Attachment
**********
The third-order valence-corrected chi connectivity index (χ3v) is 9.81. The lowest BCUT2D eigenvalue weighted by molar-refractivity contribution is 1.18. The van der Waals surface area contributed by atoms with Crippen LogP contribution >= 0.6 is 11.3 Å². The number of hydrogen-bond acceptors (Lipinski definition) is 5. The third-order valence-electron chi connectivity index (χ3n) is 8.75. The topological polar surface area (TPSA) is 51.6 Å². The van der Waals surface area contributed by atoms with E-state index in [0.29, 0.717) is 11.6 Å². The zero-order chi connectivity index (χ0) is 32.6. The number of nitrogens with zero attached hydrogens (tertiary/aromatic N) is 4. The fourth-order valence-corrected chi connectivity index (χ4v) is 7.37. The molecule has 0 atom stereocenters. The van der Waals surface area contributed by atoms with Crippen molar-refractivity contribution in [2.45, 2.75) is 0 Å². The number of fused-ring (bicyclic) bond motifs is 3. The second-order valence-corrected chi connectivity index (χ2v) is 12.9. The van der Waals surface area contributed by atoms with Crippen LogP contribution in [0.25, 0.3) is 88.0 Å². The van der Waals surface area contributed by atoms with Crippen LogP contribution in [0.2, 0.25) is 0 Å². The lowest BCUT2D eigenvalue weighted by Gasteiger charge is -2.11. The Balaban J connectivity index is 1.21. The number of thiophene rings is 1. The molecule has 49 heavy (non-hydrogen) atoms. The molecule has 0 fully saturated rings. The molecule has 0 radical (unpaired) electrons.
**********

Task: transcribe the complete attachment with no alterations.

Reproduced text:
The third-order valence-corrected chi connectivity index (χ3v) is 9.81. The lowest BCUT2D eigenvalue weighted by molar-refractivity contribution is 1.18. The van der Waals surface area contributed by atoms with Crippen LogP contribution >= 0.6 is 11.3 Å². The number of hydrogen-bond acceptors (Lipinski definition) is 5. The third-order valence-electron chi connectivity index (χ3n) is 8.75. The topological polar surface area (TPSA) is 51.6 Å². The van der Waals surface area contributed by atoms with E-state index in [0.29, 0.717) is 11.6 Å². The zero-order chi connectivity index (χ0) is 32.6. The number of nitrogens with zero attached hydrogens (tertiary/aromatic N) is 4. The fourth-order valence-corrected chi connectivity index (χ4v) is 7.37. The molecule has 0 atom stereocenters. The van der Waals surface area contributed by atoms with Crippen molar-refractivity contribution in [2.45, 2.75) is 0 Å². The number of fused-ring (bicyclic) bond motifs is 3. The second-order valence-corrected chi connectivity index (χ2v) is 12.9. The van der Waals surface area contributed by atoms with Crippen LogP contribution in [0.25, 0.3) is 88.0 Å². The van der Waals surface area contributed by atoms with Crippen LogP contribution in [0.2, 0.25) is 0 Å². The lowest BCUT2D eigenvalue weighted by Gasteiger charge is -2.11. The Balaban J connectivity index is 1.21. The number of thiophene rings is 1. The molecule has 49 heavy (non-hydrogen) atoms. The molecule has 0 fully saturated rings. The molecule has 0 radical (unpaired) electrons.